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Chapter 10

Chapter 10.docx

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Bebhinn Treanor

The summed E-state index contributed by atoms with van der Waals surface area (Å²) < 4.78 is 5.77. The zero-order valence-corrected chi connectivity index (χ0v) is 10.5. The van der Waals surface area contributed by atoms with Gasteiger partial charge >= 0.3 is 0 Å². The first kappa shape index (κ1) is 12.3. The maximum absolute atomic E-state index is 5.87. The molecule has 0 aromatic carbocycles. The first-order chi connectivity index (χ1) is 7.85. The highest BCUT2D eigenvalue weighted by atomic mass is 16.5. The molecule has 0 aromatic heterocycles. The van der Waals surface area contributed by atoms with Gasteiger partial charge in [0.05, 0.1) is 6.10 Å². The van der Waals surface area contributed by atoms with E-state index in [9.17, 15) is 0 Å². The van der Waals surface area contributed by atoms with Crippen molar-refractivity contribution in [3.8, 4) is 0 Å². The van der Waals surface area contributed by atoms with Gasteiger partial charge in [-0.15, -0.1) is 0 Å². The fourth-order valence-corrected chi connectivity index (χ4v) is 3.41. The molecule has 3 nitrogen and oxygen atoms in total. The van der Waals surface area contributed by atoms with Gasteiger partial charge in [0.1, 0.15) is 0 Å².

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Chapter 10  A successful primary immune response serves 3 purposes o Clears the infection o Temporarily strengthens defenses to prevent reinfection o Establishes long term immunological memory  Immunological memory ensures subsequent infections with same pathogen give faster, stronger secondary immune response o This memory response is produced by circulating antibody and by expanded clones of B cells and T ells formed during primary response  The purpose of vaccination is to produce a state of immunological memory against pathogen before the pathogen is encountered  Immune responses made in all secondary lymphoid tissues can terminate infection and give immunological memory  After termination of infection by primary immune response, elevated levels of high affinity pathogen-specific antibody is present in blood, lymph or mucosal surface o These levels sustained for months by plasma cells that replenish antibody that is used up or degraded o If pathogen reinvades during this period it will be coated by IgA or IgG or captured by IgE bound to mast cells and eosinophils. o Viruses are neutralized by antibody and will fail to infect cells, bacteria will be opsonized by antibody and complement and delivered for destruction to Fc receptors and complement receptors of phagocytes, parasites will be killed or ejected through mast cells and eosinophils activated by parasite specific IgE o Invading microorganisms are eliminated through combo of specific antibody and innate immunity o Pathogen gets no time to grow and replicate…so they don’t reach a level where lymphocytes are activated by antigen to give 2 immune response  Many infectious diseases are seasonal…more exposed in winter  Antibodies made against cold caught at the start of winter prevent reinfection with the same virus (protective immunity). A second cold during winter usually due to different cold virus. After first infection with cold virus, this residual antibody may be insufficient to stop reinfection by the same virus. Therefore, secondary immune response used (immunological memory)  Almost all plasma cells made in primary response live couple months. After they die, the amount of pathogen-specific antibody in the body declines through degradation. Most gone after 1 year.  After the level of pathogen specific antibody made during primary immune response declines, immune defense relaxed and potential for that pathogen to reestablish an infection increases o Seasonal disease-reinfection after 1 year from infection. Residual level of antibody + innate immunity, sufficient to prevent infection o If this doesn’t happen, pathogen grows, replicates and infection spreads to secondary lymphoid tissues=secondary immune response  During primary immune response, clonal expansion of pathogen specific T and B cells give rise to short lived effector cells (stop infection) and memory T cells and memory B cells (future protection)  In secondary immune response, these memory cells are activated by antigen to proliferate and differentiate into effector cells…increased speed and strength of secondary response vs primary…molecularly similar o Difference because memory cells are more sensitive to infection, more easily activated, more abundant than naïve lymphocytes specific for the same pathogen o Memory B cells go through isotype switching and affinity maturation so will produce more effective antibodies than IgM made at beginning of primary infection o Pathogen activated memory B cells go through more refinement through somatic hypermutation and affinity maturations of their immunoglobulins  Therefore, more memory B cells produced during secondary rd response and available for a future 3 response…each successive infection with pathogen further improves defenses of adaptive immunity  Immunological memory studied by Peter Panum o Ppl in Faroe islands infected by measles…60 years later when measles returned, ppl born after the first epidemic got the disease. Ppl who survived the first epidemic were resistant  Goal of vaccination is to immunize ppl with a benign form of pathogen and induce immunological memory so an infection with a pathogen will meet with a secondary immune response that terminates infection before causing disease...ex: smallpox  After vaccination, the level of vaccinia-specific antibody in the blood increases to max and over the next year decreases about 1% of the max. o Steady state maintained for 75 yrs o Vacinnia-virus used for vaccination o Maintenance of this level means that some plasma cells or effector B lymphoblasts must remain active in the production of vaccinia- specific antibody throughout life o After vaccination, virus-specific B cells in blood also increases to max level and declines over 10 yr period to reach stable level of 10% of max…maintained for life=memory B cells respond to smallpox or vaccination with vaccinia o Vaccination also causes formation of pools of CD4 T cells and CD8 T cells that persist for 75 yrs=respond to smallpox or vaccination with vaccinia  During primary infection, the proliferation and differentiation of antigen specific naïve B cells produce large numbers of antibody secreting plasma cells to confront infection, and smaller number of memory B cells for future infection  First antibodies made in primary response are low affinity IgM o Later, somatic hypermutation, affinity maturation and isotype switching give rise to high affinity IgG, IgA, IgE.  Memory B cells derived from clones of B cells making the highest affinity anitbodies o Weeks after primary infection cleared, memory B cells reaches max (sustained for life) o Second infection-100x more pathogen specific B cells respond  Memory B cells are more sensitive than naïve B cells to presence of specific antigen, respond quicker o Higher affinity of their antigen receptors make memory B cells more efficient n binding and internalizing antigen for processing and presentation to helper T cells o Memory B cells also have more MHC class II and co-stimulatory molecules on surface which makes their interaction with antigen specific helper T cells more efficient. 2 effects  Smaller pathogen population is sufficient to trigger a B cell response, which will therefore occur at earlier stage in infection than in pri